05/16/2012 06:16 pm ET Updated Jul 16, 2012

The Student Loan Debate

You have to wonder if this wasn't an election year, would the Senate still be battling over how to fund the proposal to keep interest rates on student loans where they are? It's a shame that a topic so close to the hearts and pocketbooks of so many Americans becomes the stuff of campaign fighting.

With college debt soaring over a trillion dollars, parents and students are up in arms. It's no wonder why California students have started demonstrating and the Occupy Wall Street movement has taken up the banner too.

The cost of educating our children, who are our future, rises at an alarming rate. Tuition has risen 530 percent since 1982. The average student graduates with $26,000 of debt; a student that is in the eighth grade now will graduate with $44,000 of debt. No matter what the Senate decides, this problem won't go away any time soon. In 2011, 43 states cut funding to higher education institutions as well as grant money to students. This drives up tuition rates and decreases the total value of financial aid. Students and parents are left to pay the difference.

But cuts aren't the only factors increasing debt loads. Forty percent of college freshmen take remedial classes and 28 percent of sophomores still take them. The majority of students take 5 ½ to six years to earn a four year degree. Forty four percent of students change their major and the majority of those that do change it at least three times before they graduate. Also, transferring from one school to another drives up costs and only 22 percent of students graduate from the school they first attended.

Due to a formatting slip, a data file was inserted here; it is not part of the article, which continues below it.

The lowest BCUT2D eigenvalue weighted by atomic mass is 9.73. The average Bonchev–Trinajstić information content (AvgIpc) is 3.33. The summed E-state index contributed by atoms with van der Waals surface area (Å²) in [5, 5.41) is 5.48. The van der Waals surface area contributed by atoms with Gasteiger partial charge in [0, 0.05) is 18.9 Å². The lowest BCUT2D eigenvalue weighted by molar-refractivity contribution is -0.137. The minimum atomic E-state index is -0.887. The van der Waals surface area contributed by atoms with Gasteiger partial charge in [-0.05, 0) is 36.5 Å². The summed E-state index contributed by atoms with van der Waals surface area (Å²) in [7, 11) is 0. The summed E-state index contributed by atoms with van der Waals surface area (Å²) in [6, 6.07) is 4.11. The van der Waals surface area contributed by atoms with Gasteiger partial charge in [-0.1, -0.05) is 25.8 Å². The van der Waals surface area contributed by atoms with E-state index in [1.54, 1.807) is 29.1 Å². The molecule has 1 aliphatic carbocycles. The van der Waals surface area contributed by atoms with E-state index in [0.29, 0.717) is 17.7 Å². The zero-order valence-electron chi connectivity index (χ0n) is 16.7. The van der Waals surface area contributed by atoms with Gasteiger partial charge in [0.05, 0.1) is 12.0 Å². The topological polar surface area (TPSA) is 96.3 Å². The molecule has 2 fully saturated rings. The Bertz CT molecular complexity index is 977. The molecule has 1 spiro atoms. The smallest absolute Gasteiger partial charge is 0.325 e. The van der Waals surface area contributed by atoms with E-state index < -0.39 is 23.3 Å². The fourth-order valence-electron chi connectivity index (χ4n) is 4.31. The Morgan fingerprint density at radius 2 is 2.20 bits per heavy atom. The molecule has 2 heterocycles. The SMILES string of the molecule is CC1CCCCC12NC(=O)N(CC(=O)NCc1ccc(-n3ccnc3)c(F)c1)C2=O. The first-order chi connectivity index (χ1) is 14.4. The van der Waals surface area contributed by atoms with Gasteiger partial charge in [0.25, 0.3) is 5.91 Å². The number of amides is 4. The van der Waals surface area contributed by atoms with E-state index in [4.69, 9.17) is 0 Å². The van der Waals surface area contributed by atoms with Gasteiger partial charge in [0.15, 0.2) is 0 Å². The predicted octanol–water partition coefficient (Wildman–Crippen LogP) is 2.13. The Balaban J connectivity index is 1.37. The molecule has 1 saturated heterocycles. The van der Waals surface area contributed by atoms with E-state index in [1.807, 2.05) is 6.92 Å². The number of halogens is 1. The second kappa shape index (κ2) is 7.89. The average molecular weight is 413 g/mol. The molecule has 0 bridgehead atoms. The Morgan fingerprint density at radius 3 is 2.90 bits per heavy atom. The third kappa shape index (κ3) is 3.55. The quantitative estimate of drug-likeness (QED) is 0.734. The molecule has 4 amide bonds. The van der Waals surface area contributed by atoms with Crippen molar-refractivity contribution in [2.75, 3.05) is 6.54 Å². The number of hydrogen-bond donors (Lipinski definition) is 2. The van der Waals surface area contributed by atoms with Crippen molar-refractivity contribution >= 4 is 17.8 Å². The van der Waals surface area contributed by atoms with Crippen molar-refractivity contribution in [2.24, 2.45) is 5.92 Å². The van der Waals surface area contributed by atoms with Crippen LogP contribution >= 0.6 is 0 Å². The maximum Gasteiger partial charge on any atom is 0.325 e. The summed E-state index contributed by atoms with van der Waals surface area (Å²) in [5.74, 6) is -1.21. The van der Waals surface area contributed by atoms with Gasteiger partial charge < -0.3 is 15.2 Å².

One extra year of college at a state school can cost an additional $20,000 and at a private school, an extra year can add anywhere from $30,000 to $50,000.

So, are student loan interest rates the right place to be investing our energy into?

Or should we focus on building a better and earlier strategic plan to help alleviate many of the things that drive up the cost of an education. A structured comprehensive plan should begin in eighth grade. It can help students make better decisions about their education and bring more to the table as they enter college.

In doing so, students become eligible for more merit-based financial aid, they make better choices about which colleges to attend and which majors would really work for them. Students with an education plan take fewer remedial classes, change majors less frequently, transfer to different schools less often and in most cases graduate within four years saving them thousands of dollars.

Because it's an election year and students and their parents represent millions of voters, the Senate has no choice but to come up with a compromise and keep the interest rate where it is, at least for another year. But parents and students need to plan better to reduce costs themselves. Earlier planning leads to better choices, better grades, more financial aid and fewer years spent pursuing a degree.